Making comics is always a fight about space.

Unlike prose where a writer has the ability to stretch out descriptions for as long as they would like (though, it certainly can be too long), in comics the text and the art are scrapping over real estate on the page. Of course, most of this is mediated in the thumbnailing and scripting processes so that both parties are content by the time the page reaches the reader.

Like a lot of creative work, there often comes a point in the creation where you kind of play the scene out in your head like a movie. The problem there is the language of movies isn’t the same as sequential art (as Will Eisner called comic book storytelling), and many tools available to motion pictures simply don’t apply to still pictures.

Take, for example, dramatic pauses.

The best way to handle that in comics is to add a panel where everything is silent before having a panel with a witty retort. Sometimes, it helps to even have two silent panels. The problem, however, is that every panel you add has to fit in the floor plan of the page, so the others need to move around, get smaller, or get removed. It’s frustrating, but sometimes it’s worth it.

What comics have over motion pictures (although, technically, film could do this, too) is that it has multiple layers of visuals at its disposal to guide the eye and create an experience. Obviously, there’s the art itself, but the other layer I mean is the text.

Too often, comickers think of the dialogue as the writer’s property––it is words, after all; therefore, they are in the best position to make decisions about it. That’s not true at all.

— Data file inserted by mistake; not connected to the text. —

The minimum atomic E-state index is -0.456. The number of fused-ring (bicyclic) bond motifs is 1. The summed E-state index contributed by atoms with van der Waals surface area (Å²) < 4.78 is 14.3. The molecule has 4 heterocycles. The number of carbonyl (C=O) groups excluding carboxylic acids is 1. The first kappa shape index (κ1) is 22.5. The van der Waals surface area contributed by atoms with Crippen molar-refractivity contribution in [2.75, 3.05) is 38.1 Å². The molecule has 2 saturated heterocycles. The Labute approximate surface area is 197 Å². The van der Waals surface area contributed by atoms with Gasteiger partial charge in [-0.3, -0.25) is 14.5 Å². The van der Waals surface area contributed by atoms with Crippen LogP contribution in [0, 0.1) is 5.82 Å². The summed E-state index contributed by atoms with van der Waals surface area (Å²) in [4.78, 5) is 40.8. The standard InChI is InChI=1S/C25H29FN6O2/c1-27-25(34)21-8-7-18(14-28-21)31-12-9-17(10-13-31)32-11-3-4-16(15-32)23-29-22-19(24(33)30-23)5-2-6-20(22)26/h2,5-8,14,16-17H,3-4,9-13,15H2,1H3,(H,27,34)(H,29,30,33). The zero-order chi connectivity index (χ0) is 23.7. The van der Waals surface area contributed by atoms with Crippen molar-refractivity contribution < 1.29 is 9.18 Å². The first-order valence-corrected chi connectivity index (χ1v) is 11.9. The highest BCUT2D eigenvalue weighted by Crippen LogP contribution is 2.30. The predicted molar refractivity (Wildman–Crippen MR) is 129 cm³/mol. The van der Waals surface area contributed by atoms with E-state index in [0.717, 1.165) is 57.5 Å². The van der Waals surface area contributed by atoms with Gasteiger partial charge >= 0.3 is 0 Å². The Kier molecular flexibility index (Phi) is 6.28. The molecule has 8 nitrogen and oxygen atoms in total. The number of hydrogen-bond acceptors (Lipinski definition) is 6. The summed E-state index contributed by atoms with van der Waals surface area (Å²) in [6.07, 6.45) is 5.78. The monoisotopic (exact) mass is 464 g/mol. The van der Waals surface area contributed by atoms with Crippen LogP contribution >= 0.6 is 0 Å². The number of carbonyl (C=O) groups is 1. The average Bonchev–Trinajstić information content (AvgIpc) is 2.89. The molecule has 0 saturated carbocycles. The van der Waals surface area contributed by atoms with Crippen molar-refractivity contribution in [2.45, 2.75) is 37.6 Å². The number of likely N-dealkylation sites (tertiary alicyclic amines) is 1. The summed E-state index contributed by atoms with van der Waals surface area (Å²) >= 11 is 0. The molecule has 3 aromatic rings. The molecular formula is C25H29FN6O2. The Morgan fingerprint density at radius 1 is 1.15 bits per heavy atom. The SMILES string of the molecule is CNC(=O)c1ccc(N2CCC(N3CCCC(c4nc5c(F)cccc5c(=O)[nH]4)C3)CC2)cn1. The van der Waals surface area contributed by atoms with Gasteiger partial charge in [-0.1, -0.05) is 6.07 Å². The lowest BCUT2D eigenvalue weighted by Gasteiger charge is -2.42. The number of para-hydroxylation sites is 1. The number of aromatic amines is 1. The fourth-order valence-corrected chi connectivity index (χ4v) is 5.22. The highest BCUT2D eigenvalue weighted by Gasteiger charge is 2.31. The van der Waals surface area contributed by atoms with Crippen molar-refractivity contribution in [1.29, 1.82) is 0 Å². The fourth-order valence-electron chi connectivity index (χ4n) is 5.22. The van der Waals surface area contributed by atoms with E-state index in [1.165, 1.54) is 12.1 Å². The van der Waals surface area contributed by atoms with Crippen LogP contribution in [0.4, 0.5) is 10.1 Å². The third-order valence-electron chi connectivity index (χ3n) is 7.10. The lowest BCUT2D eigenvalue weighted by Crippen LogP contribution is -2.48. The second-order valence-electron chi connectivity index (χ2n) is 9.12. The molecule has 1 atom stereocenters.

As I often say in class, everything is rhetoric––that is, choices made to get people’s attention. So, the placement and arrangement of text on a page is as important as the art in many ways. It’s not just about “leaving room” for the dialogue, it’s about using the word balloons as part of the story-telling process in more ways than just the words themselves.

I’ve discussed how I learned a lot about lettering during this chapter and I still have a lot to learn, but it was in this scene, in particular, where I finally saw the rhetorical power of text placement and how it can speed up or slow down the reader, how a quick retort can be created without spending (as much) space. Lettering is undoubtedly an art in its own right and even more so an essential tool in the comicker’s belt. (Finding a font for this comic back when I was starting it was a drawn-out, stressful process. Who knew?!)


In a bit of fun, unexpected news, Long John was highlighted the other day on a union suit appreciation blog, “Union Suit Fans in the Limelight.”

Chris commented on the site awhile ago and brought to my attention his blogs and asked if he could feature the comic at some point. There, of course, no reason to deny that and I found his write up particularly thoughtful and interesting. Though I don’t consider myself an enthusiast of union suits (longjohns, for those confused by the term), I am happy with the knowledge that those who are can find much to appreciate in the comic. Thanks again for the feature, Chris!